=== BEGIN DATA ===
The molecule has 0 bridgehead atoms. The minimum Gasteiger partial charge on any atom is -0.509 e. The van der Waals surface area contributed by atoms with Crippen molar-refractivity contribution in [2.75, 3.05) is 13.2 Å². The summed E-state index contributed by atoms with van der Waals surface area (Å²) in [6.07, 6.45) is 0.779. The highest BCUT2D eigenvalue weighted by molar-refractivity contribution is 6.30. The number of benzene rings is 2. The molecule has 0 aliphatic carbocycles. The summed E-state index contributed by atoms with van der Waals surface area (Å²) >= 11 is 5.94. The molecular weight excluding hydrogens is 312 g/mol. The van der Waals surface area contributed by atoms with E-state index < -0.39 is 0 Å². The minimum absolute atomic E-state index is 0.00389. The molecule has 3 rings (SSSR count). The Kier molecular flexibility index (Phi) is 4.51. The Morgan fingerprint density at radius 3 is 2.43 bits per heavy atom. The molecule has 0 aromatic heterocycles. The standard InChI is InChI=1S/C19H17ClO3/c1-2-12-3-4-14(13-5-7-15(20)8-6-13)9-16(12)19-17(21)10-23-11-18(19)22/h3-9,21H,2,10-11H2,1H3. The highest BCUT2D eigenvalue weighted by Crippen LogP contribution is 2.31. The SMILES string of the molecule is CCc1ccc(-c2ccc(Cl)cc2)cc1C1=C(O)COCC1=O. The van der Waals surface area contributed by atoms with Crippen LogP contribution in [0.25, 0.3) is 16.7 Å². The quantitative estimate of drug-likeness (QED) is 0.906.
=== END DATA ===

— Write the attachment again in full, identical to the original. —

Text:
The molecule has 0 bridgehead atoms. The minimum Gasteiger partial charge on any atom is -0.509 e. The van der Waals surface area contributed by atoms with Crippen molar-refractivity contribution in [2.75, 3.05) is 13.2 Å². The summed E-state index contributed by atoms with van der Waals surface area (Å²) in [6.07, 6.45) is 0.779. The highest BCUT2D eigenvalue weighted by molar-refractivity contribution is 6.30. The number of benzene rings is 2. The molecule has 0 aliphatic carbocycles. The summed E-state index contributed by atoms with van der Waals surface area (Å²) >= 11 is 5.94. The molecular weight excluding hydrogens is 312 g/mol. The van der Waals surface area contributed by atoms with E-state index < -0.39 is 0 Å². The minimum absolute atomic E-state index is 0.00389. The molecule has 3 rings (SSSR count). The Kier molecular flexibility index (Phi) is 4.51. The Morgan fingerprint density at radius 3 is 2.43 bits per heavy atom. The molecule has 0 aromatic heterocycles. The standard InChI is InChI=1S/C19H17ClO3/c1-2-12-3-4-14(13-5-7-15(20)8-6-13)9-16(12)19-17(21)10-23-11-18(19)22/h3-9,21H,2,10-11H2,1H3. The highest BCUT2D eigenvalue weighted by Crippen LogP contribution is 2.31. The SMILES string of the molecule is CCc1ccc(-c2ccc(Cl)cc2)cc1C1=C(O)COCC1=O. The van der Waals surface area contributed by atoms with Crippen LogP contribution in [0.25, 0.3) is 16.7 Å². The quantitative estimate of drug-likeness (QED) is 0.906.